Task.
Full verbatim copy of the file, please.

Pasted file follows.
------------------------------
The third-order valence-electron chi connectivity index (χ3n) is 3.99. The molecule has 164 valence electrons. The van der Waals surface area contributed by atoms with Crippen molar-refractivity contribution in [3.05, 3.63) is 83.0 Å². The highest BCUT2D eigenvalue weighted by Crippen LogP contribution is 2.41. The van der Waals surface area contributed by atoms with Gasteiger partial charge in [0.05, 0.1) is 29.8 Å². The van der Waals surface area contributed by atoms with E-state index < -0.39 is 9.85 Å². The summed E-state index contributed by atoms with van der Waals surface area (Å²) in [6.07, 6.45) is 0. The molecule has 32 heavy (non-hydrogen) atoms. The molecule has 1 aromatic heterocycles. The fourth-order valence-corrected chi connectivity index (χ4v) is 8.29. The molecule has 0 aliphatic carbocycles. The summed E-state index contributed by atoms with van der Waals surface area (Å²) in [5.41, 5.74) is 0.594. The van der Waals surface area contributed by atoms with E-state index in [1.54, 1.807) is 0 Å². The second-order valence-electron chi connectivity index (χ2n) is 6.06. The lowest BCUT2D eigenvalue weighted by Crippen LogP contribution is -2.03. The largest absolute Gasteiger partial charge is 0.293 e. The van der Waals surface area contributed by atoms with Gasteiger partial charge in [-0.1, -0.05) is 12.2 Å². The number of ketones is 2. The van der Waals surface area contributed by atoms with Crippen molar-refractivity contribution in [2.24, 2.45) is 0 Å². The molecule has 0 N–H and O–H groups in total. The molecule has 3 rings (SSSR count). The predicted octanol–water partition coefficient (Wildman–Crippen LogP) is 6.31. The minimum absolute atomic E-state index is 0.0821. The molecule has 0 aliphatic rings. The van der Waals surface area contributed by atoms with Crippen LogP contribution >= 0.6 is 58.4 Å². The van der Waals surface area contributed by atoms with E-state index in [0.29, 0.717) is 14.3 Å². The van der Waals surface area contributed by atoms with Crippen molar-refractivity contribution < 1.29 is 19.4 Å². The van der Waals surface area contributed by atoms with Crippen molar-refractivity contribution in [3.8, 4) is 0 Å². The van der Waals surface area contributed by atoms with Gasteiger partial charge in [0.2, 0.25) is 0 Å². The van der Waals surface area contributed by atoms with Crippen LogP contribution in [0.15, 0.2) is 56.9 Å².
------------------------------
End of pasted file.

The third-order valence-electron chi connectivity index (χ3n) is 3.99. The molecule has 164 valence electrons. The van der Waals surface area contributed by atoms with Crippen molar-refractivity contribution in [3.05, 3.63) is 83.0 Å². The highest BCUT2D eigenvalue weighted by Crippen LogP contribution is 2.41. The van der Waals surface area contributed by atoms with Gasteiger partial charge in [0.05, 0.1) is 29.8 Å². The van der Waals surface area contributed by atoms with E-state index < -0.39 is 9.85 Å². The summed E-state index contributed by atoms with van der Waals surface area (Å²) in [6.07, 6.45) is 0. The molecule has 32 heavy (non-hydrogen) atoms. The molecule has 1 aromatic heterocycles. The fourth-order valence-corrected chi connectivity index (χ4v) is 8.29. The molecule has 0 aliphatic carbocycles. The summed E-state index contributed by atoms with van der Waals surface area (Å²) in [5.41, 5.74) is 0.594. The van der Waals surface area contributed by atoms with E-state index in [1.54, 1.807) is 0 Å². The second-order valence-electron chi connectivity index (χ2n) is 6.06. The lowest BCUT2D eigenvalue weighted by Crippen LogP contribution is -2.03. The largest absolute Gasteiger partial charge is 0.293 e. The van der Waals surface area contributed by atoms with Gasteiger partial charge in [-0.1, -0.05) is 12.2 Å². The number of ketones is 2. The van der Waals surface area contributed by atoms with Crippen molar-refractivity contribution in [2.24, 2.45) is 0 Å². The molecule has 0 N–H and O–H groups in total. The molecule has 3 rings (SSSR count). The predicted octanol–water partition coefficient (Wildman–Crippen LogP) is 6.31. The minimum absolute atomic E-state index is 0.0821. The molecule has 0 aliphatic rings. The van der Waals surface area contributed by atoms with Crippen LogP contribution >= 0.6 is 58.4 Å². The van der Waals surface area contributed by atoms with E-state index in [0.29, 0.717) is 14.3 Å². The van der Waals surface area contributed by atoms with Crippen molar-refractivity contribution < 1.29 is 19.4 Å². The van der Waals surface area contributed by atoms with Crippen molar-refractivity contribution in [3.8, 4) is 0 Å². The van der Waals surface area contributed by atoms with Gasteiger partial charge in [0.2, 0.25) is 0 Å². The van der Waals surface area contributed by atoms with Crippen LogP contribution in [0.15, 0.2) is 56.9 Å².